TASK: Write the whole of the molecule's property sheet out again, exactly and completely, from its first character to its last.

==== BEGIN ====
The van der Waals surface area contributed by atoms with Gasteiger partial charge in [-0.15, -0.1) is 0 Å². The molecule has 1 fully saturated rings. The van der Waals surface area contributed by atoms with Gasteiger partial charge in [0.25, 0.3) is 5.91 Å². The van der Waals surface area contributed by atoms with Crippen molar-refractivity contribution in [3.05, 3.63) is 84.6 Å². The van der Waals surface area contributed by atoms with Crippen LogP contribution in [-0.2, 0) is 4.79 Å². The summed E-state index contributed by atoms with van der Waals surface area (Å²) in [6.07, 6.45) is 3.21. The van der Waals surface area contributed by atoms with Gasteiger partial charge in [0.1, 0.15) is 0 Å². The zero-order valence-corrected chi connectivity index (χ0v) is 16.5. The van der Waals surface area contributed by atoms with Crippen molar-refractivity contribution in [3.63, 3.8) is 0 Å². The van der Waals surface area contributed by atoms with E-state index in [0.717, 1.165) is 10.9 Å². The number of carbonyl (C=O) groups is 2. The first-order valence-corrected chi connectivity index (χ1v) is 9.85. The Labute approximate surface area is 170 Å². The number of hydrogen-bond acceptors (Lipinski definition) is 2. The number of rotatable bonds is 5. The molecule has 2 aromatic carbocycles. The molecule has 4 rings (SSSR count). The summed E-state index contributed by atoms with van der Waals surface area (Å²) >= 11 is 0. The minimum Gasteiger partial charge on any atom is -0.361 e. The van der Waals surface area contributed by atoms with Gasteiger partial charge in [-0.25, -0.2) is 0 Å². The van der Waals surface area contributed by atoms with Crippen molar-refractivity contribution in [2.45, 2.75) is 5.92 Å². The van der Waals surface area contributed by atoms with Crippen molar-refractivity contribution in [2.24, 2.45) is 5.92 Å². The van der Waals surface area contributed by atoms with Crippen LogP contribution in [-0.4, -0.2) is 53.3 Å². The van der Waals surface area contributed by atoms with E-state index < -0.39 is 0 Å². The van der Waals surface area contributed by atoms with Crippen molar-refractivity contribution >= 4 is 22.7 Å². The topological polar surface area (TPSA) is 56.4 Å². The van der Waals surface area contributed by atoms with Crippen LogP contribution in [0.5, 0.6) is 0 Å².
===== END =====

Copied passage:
The van der Waals surface area contributed by atoms with Gasteiger partial charge in [-0.15, -0.1) is 0 Å². The molecule has 1 fully saturated rings. The van der Waals surface area contributed by atoms with Gasteiger partial charge in [0.25, 0.3) is 5.91 Å². The van der Waals surface area contributed by atoms with Crippen molar-refractivity contribution in [3.05, 3.63) is 84.6 Å². The van der Waals surface area contributed by atoms with Crippen LogP contribution in [-0.2, 0) is 4.79 Å². The summed E-state index contributed by atoms with van der Waals surface area (Å²) in [6.07, 6.45) is 3.21. The van der Waals surface area contributed by atoms with Gasteiger partial charge in [0.1, 0.15) is 0 Å². The zero-order valence-corrected chi connectivity index (χ0v) is 16.5. The van der Waals surface area contributed by atoms with Crippen molar-refractivity contribution in [3.63, 3.8) is 0 Å². The van der Waals surface area contributed by atoms with E-state index in [0.717, 1.165) is 10.9 Å². The number of carbonyl (C=O) groups is 2. The first-order valence-corrected chi connectivity index (χ1v) is 9.85. The Labute approximate surface area is 170 Å². The number of hydrogen-bond acceptors (Lipinski definition) is 2. The number of rotatable bonds is 5. The molecule has 2 aromatic carbocycles. The molecule has 4 rings (SSSR count). The summed E-state index contributed by atoms with van der Waals surface area (Å²) >= 11 is 0. The minimum Gasteiger partial charge on any atom is -0.361 e. The van der Waals surface area contributed by atoms with Gasteiger partial charge in [-0.25, -0.2) is 0 Å². The van der Waals surface area contributed by atoms with Crippen molar-refractivity contribution in [2.45, 2.75) is 5.92 Å². The van der Waals surface area contributed by atoms with Crippen molar-refractivity contribution in [2.24, 2.45) is 5.92 Å². The van der Waals surface area contributed by atoms with Crippen LogP contribution in [-0.4, -0.2) is 53.3 Å². The van der Waals surface area contributed by atoms with E-state index < -0.39 is 0 Å². The van der Waals surface area contributed by atoms with Crippen molar-refractivity contribution >= 4 is 22.7 Å². The topological polar surface area (TPSA) is 56.4 Å². The van der Waals surface area contributed by atoms with Crippen LogP contribution in [0.5, 0.6) is 0 Å².